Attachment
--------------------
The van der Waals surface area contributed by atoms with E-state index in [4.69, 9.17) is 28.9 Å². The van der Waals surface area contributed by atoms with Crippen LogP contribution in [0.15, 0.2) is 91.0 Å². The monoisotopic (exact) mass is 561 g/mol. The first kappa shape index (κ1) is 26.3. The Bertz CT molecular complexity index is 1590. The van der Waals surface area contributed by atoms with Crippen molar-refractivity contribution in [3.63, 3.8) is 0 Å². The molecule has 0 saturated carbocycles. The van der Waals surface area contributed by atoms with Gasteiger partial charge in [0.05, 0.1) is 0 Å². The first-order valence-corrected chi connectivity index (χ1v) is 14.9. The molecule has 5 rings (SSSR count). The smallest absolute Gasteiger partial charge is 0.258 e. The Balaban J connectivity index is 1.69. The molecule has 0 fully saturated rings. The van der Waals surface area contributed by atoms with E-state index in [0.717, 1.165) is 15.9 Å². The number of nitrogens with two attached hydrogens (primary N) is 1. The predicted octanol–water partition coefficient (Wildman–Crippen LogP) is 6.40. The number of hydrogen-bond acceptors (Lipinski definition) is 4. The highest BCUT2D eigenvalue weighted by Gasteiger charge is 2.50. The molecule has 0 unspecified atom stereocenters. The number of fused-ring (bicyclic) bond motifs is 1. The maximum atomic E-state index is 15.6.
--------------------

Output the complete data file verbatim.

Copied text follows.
The van der Waals surface area contributed by atoms with E-state index in [4.69, 9.17) is 28.9 Å². The van der Waals surface area contributed by atoms with Crippen LogP contribution in [0.15, 0.2) is 91.0 Å². The monoisotopic (exact) mass is 561 g/mol. The first kappa shape index (κ1) is 26.3. The Bertz CT molecular complexity index is 1590. The van der Waals surface area contributed by atoms with Crippen molar-refractivity contribution in [3.63, 3.8) is 0 Å². The molecule has 0 saturated carbocycles. The van der Waals surface area contributed by atoms with Gasteiger partial charge in [0.05, 0.1) is 0 Å². The first-order valence-corrected chi connectivity index (χ1v) is 14.9. The molecule has 5 rings (SSSR count). The smallest absolute Gasteiger partial charge is 0.258 e. The Balaban J connectivity index is 1.69. The molecule has 0 fully saturated rings. The van der Waals surface area contributed by atoms with E-state index in [0.717, 1.165) is 15.9 Å². The number of nitrogens with two attached hydrogens (primary N) is 1. The predicted octanol–water partition coefficient (Wildman–Crippen LogP) is 6.40. The number of hydrogen-bond acceptors (Lipinski definition) is 4. The highest BCUT2D eigenvalue weighted by Gasteiger charge is 2.50. The molecule has 0 unspecified atom stereocenters. The number of fused-ring (bicyclic) bond motifs is 1. The maximum atomic E-state index is 15.6.